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We Think We Have Time

Shannon is a passionate individual whose feelings and thoughts tend spill onto the pages, often in the form of poetry and sometimes essays.

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Time. It's ever elusive, yet always present. Not to overuse the word, but I've spent quite a bit of time lately thinking about time. It's not an uncommon topic. You can hear the concept in the lyrics of popular songs across all genres. It's in other forms of pop culture and entertainment as well. One need only recall some favorite classic movies or books. That in itself is enough to make me ponder the notion, but I also recently had a personal experience that once again brought these thoughts to the forefront of my mind.


The Task

I've been helping to sort through and to clear out some old storage sheds for new owners who may want to sell some items and clear out the rest. Most of the units were filled with junk, trash, or rotten furniture. However, a few of the units were filled with household belongings and personal items, almost as if someone moved out and deposited their belongings in storage instead of taking their things with them. I'll never know why the items were abandoned, but it doesn't matter why the items were left behind. The fact is they were.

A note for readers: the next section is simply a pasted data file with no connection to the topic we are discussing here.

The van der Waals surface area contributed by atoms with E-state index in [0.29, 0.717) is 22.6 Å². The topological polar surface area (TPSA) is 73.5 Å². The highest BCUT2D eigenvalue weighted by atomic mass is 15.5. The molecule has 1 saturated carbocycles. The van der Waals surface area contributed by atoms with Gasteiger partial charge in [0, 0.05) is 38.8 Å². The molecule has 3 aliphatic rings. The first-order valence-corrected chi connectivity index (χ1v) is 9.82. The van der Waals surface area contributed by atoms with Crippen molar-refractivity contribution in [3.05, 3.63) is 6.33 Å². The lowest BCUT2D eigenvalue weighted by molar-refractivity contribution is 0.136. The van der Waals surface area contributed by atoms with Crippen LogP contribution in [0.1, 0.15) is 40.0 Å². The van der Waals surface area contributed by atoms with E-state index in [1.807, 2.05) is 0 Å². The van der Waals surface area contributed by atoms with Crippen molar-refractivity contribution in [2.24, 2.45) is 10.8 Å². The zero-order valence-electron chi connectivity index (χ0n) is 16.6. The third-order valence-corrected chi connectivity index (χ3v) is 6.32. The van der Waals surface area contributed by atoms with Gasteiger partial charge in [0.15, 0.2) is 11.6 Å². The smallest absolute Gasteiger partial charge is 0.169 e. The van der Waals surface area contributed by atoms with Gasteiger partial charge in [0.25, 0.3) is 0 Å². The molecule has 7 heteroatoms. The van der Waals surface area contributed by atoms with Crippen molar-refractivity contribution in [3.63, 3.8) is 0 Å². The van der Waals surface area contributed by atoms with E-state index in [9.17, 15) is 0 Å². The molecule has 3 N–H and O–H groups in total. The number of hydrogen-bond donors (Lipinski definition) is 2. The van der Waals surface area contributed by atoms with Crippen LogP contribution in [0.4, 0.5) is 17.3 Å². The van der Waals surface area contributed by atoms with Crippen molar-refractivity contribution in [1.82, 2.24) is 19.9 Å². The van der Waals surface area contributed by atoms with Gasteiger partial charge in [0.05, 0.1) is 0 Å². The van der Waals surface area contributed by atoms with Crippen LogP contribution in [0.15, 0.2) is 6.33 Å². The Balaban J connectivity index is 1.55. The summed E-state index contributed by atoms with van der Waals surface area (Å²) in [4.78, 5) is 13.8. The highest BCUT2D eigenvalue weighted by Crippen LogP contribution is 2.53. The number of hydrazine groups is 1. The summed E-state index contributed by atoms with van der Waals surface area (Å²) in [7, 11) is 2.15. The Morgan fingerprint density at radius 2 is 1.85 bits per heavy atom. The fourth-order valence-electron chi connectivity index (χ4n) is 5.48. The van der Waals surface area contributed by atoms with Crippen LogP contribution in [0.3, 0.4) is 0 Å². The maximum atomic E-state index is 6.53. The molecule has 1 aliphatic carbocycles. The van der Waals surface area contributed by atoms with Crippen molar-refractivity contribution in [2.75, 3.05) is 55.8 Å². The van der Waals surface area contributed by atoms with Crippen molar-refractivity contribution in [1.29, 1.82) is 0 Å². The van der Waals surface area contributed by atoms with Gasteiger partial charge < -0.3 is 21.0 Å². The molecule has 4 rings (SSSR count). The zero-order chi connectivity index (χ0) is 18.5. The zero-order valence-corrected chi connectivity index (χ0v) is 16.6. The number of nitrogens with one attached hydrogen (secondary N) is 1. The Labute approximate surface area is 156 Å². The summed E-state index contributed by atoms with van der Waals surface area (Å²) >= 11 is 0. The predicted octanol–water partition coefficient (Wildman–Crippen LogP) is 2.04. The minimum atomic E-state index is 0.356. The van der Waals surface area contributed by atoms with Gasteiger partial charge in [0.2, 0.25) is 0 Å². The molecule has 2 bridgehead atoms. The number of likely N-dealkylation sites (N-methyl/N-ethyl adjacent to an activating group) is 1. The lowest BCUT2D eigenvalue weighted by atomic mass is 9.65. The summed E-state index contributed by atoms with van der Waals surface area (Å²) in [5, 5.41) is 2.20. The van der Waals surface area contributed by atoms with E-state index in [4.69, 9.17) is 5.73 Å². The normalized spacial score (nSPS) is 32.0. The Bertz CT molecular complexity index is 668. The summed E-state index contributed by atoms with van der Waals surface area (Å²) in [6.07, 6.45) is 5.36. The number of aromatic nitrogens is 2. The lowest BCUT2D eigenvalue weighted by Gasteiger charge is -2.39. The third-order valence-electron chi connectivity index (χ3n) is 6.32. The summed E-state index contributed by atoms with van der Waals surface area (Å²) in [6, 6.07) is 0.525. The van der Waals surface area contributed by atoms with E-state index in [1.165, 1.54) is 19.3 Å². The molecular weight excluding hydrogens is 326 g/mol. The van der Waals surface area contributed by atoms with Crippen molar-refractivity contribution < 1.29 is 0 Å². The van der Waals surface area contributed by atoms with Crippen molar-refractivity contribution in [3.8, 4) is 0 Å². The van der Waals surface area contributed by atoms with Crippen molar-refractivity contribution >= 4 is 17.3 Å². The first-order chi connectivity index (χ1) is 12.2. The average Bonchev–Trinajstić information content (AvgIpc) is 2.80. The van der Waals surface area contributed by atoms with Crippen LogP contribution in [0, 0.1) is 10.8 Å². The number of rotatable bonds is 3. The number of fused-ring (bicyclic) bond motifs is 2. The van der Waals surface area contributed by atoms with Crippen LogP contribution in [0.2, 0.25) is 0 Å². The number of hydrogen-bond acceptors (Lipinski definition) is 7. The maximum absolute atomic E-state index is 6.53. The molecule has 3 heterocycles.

Pictures, trophies, knick-knacks, etc. Personal mementos that once meant something to someone. It felt very intrusive to be going through these things. I found myself experiencing the same kind of awe I feel whenever I watch a documentary about events such as Pompeii or the Titanic. Who were these people? What were their stories? And what were they doing when disaster struck without warning? Certainly they weren't planning on not being around the next day, leaving behind artifacts from their personal lives.

Though there was no mega disaster here, I have a hard time imagining that someone purposely left these things behind. I wonder why this part of their lives remained untouched this way, stuffed in a shed and forgotten about. I also wondered if this is a small part of what anthropologists, archaeologists, and historians feel when making their discoveries.